Tracking Web Page Updates
Every Friday, the friendly neighborhood Intuit developers meet up.
We talk about struggles we’ve had during the week, our software progress, and ways we can improve the general Intuit third-party dev experience.
One important topic that came up recently was how to tell when APIs are updated and what exactly was changed.
With this in mind, I set out on a magical Google journey to find the best tools for tracking web page updates.
After installing Page Monitor, there are a few different steps to take. First navigate to the page you wish to monitor. Click the page monitor icon in the top right and choose “Monitor this Page.”
Afterwards, right-click the page monitor icon and choose “Options.” A page will show up in Chrome allowing you to adjust various options.
As you can see, there are several different options for each web page. You can adjust how frequently the web page is checked for updates. You can also choose whether or not desktop notifications are shown for the update, and how long those notifications last. Make sure to click “Advanced” to see all options.
Although Page Monitor does a great job differencing web pages, it has one glaring issue. This shortcoming is that you need Chrome running to determine when a page has been updated. Distill.io is a Firefox extension that handles this by providing cloud tracking (a few web pages for free), as well as emailing when a web page is updated.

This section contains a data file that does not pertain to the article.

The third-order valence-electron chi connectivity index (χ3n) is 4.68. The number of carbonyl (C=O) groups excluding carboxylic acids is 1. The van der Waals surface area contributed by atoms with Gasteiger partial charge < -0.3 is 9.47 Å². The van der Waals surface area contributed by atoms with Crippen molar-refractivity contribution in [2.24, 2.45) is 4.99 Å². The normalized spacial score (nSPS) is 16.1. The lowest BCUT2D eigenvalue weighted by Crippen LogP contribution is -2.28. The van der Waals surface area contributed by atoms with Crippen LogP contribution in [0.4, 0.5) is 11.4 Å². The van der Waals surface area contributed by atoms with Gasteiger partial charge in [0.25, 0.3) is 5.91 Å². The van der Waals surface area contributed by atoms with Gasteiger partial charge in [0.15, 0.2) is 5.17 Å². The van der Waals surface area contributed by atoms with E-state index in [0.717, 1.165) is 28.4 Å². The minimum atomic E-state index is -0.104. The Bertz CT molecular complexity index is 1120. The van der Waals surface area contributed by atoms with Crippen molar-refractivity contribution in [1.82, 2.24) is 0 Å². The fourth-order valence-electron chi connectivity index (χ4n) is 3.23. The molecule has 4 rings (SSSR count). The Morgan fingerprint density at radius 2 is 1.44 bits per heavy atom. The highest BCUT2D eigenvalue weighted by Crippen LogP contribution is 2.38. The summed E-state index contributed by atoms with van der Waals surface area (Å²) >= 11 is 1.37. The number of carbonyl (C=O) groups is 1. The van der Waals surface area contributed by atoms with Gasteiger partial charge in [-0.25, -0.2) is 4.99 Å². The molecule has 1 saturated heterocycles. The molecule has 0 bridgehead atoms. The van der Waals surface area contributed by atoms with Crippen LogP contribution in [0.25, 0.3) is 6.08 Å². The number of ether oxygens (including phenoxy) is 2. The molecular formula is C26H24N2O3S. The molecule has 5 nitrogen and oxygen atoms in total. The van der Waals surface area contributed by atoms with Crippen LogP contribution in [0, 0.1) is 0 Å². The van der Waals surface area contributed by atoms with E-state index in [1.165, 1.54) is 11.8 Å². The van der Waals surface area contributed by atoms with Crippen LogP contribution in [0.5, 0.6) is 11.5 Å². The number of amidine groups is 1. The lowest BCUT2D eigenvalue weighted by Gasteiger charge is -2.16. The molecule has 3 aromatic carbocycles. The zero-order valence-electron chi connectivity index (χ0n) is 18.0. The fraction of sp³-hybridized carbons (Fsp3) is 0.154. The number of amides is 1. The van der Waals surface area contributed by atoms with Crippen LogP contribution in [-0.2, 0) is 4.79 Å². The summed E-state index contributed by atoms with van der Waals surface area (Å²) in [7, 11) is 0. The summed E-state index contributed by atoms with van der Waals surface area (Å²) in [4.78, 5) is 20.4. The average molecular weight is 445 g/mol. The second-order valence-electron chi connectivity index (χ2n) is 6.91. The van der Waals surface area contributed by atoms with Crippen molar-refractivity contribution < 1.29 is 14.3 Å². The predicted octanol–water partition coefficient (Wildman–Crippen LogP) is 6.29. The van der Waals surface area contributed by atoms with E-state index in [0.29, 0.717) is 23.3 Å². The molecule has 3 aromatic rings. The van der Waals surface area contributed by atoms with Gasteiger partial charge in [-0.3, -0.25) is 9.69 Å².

Distill did a great job with the many different features available to you. You can even be so granular as to choose which parts of a page you actually want to track, rather than just the whole page. You can use this to make sure you can avoid getting updates when, for example, a comment is added to a page.
I checked out a few other Firefox extensions, such as Check4Change and UpdateScanner. However, they lacked telling me what had changed. Update Scanner did a successfully told me what was added, but not what had been removed.
Since we can’t get everything we want in a single package, I recommend a hybrid approach. Start by signing up for a free account on Distill (you don’t need Firefox to do this) and tracking the web pages you want to get emails for on there. Then you should head over and install Page Monitor for Chrome so you can go look up what has changed after you receive the Intuit API Update email from Distill.
— Matthew Gritters